Merger mania has hit the telecommunications industry: Time Warner Cable and Charter, Dish and T-Mobile, AT&T and DirectTV — and Atlantic Broadband and Metrocast Communications of Connecticut.
Yes, even small regional cable companies are growing through acquisition. Greg MacDonald, head of research at Macquarie Canada, says it’s for some of the same reasons as the large ones: economies of scale, and maybe some bargaining muscle.
But SNL Kagan analyst Ian Olgeirson says the small fry don’t get the same advantages as the mega-mergers when it comes to striking deals with the companies that sell programming. “What they’re really looking for is, you don’t need two accounting departments, you don’t need two HR departments,” he says. “Those kinds of fairly straightforward type of operating efficiencies.”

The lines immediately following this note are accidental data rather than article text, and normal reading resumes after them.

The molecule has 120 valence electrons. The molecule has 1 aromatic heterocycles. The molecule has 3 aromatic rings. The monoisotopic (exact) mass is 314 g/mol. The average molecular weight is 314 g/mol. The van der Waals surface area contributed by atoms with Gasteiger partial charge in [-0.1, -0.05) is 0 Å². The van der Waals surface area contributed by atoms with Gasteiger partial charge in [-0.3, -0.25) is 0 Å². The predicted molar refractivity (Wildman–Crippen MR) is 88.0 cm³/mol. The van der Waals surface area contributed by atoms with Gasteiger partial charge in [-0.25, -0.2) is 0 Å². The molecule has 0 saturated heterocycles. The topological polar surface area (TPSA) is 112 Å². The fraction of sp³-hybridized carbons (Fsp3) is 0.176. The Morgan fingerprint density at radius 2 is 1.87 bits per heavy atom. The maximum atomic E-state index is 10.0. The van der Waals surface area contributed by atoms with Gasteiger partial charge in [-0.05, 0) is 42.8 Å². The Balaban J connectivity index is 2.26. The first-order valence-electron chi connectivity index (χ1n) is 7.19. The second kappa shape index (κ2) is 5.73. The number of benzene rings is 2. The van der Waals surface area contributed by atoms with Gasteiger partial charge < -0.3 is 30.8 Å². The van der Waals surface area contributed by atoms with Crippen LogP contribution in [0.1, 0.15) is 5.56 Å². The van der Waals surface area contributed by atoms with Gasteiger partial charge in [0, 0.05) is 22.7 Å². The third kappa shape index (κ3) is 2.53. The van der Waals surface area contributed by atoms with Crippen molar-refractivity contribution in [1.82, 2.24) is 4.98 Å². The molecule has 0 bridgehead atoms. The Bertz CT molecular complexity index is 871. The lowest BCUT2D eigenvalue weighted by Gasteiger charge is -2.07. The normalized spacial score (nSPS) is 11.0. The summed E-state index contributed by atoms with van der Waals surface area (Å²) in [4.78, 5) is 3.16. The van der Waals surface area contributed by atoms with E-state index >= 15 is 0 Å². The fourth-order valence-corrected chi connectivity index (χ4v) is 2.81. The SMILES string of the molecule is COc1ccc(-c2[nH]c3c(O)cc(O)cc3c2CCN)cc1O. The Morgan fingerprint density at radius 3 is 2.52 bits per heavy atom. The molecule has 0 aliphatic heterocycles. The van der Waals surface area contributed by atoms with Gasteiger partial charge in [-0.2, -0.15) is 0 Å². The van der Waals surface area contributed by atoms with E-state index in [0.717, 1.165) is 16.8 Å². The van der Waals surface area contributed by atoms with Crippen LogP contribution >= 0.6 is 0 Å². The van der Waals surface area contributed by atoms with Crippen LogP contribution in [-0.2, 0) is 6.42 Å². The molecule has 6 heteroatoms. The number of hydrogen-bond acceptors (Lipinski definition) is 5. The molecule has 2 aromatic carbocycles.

But those smaller benefits don’t necessarily come with a smaller per-customer price tag, which is one reason law professor Peter Carstensen says the urge to merge is often irrational. In fact, he says, most mergers fail.
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